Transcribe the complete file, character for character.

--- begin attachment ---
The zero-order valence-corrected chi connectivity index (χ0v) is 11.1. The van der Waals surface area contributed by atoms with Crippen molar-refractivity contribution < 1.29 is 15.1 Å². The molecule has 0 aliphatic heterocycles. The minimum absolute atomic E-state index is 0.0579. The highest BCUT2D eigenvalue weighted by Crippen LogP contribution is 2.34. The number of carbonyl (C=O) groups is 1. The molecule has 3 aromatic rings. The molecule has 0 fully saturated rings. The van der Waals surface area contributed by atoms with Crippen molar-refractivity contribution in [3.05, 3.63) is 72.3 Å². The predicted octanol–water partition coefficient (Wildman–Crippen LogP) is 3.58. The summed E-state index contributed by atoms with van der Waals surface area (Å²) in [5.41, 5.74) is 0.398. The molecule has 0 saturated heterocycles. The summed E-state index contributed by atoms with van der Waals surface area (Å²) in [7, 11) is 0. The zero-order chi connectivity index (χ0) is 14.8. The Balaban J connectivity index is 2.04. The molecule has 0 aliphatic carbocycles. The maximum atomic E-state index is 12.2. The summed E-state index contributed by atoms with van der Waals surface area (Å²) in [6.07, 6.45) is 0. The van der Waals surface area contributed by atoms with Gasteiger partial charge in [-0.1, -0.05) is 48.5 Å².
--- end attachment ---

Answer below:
The zero-order valence-corrected chi connectivity index (χ0v) is 11.1. The van der Waals surface area contributed by atoms with Crippen molar-refractivity contribution < 1.29 is 15.1 Å². The molecule has 0 aliphatic heterocycles. The minimum absolute atomic E-state index is 0.0579. The highest BCUT2D eigenvalue weighted by Crippen LogP contribution is 2.34. The number of carbonyl (C=O) groups is 1. The molecule has 3 aromatic rings. The molecule has 0 fully saturated rings. The van der Waals surface area contributed by atoms with Crippen molar-refractivity contribution in [3.05, 3.63) is 72.3 Å². The predicted octanol–water partition coefficient (Wildman–Crippen LogP) is 3.58. The summed E-state index contributed by atoms with van der Waals surface area (Å²) in [5.41, 5.74) is 0.398. The molecule has 0 saturated heterocycles. The summed E-state index contributed by atoms with van der Waals surface area (Å²) in [7, 11) is 0. The zero-order chi connectivity index (χ0) is 14.8. The Balaban J connectivity index is 2.04. The molecule has 0 aliphatic carbocycles. The maximum atomic E-state index is 12.2. The summed E-state index contributed by atoms with van der Waals surface area (Å²) in [6.07, 6.45) is 0. The van der Waals surface area contributed by atoms with Gasteiger partial charge in [-0.1, -0.05) is 48.5 Å².